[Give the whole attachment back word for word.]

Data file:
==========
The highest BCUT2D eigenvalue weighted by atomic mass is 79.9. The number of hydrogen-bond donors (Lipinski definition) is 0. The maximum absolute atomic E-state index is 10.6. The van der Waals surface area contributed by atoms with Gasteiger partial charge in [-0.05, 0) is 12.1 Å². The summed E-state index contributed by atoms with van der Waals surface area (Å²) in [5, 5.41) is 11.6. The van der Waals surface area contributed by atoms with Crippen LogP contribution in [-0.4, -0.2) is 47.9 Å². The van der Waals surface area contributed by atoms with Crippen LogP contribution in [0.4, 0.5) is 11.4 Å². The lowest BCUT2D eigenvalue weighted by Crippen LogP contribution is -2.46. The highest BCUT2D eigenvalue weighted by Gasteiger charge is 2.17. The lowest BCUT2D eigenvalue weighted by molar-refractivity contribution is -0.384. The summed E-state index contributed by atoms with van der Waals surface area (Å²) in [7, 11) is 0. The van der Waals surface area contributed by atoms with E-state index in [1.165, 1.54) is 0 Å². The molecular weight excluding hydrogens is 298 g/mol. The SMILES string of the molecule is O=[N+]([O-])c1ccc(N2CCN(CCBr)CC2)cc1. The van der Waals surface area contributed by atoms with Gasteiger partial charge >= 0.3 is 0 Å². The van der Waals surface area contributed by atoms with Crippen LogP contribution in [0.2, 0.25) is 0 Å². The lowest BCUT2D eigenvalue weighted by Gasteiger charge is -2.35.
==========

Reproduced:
The highest BCUT2D eigenvalue weighted by atomic mass is 79.9. The number of hydrogen-bond donors (Lipinski definition) is 0. The maximum absolute atomic E-state index is 10.6. The van der Waals surface area contributed by atoms with Gasteiger partial charge in [-0.05, 0) is 12.1 Å². The summed E-state index contributed by atoms with van der Waals surface area (Å²) in [5, 5.41) is 11.6. The van der Waals surface area contributed by atoms with Crippen LogP contribution in [-0.4, -0.2) is 47.9 Å². The van der Waals surface area contributed by atoms with Crippen LogP contribution in [0.4, 0.5) is 11.4 Å². The lowest BCUT2D eigenvalue weighted by Crippen LogP contribution is -2.46. The highest BCUT2D eigenvalue weighted by Gasteiger charge is 2.17. The lowest BCUT2D eigenvalue weighted by molar-refractivity contribution is -0.384. The summed E-state index contributed by atoms with van der Waals surface area (Å²) in [7, 11) is 0. The van der Waals surface area contributed by atoms with E-state index in [1.165, 1.54) is 0 Å². The molecular weight excluding hydrogens is 298 g/mol. The SMILES string of the molecule is O=[N+]([O-])c1ccc(N2CCN(CCBr)CC2)cc1. The van der Waals surface area contributed by atoms with Gasteiger partial charge >= 0.3 is 0 Å². The van der Waals surface area contributed by atoms with Crippen LogP contribution in [0.2, 0.25) is 0 Å². The lowest BCUT2D eigenvalue weighted by Gasteiger charge is -2.35.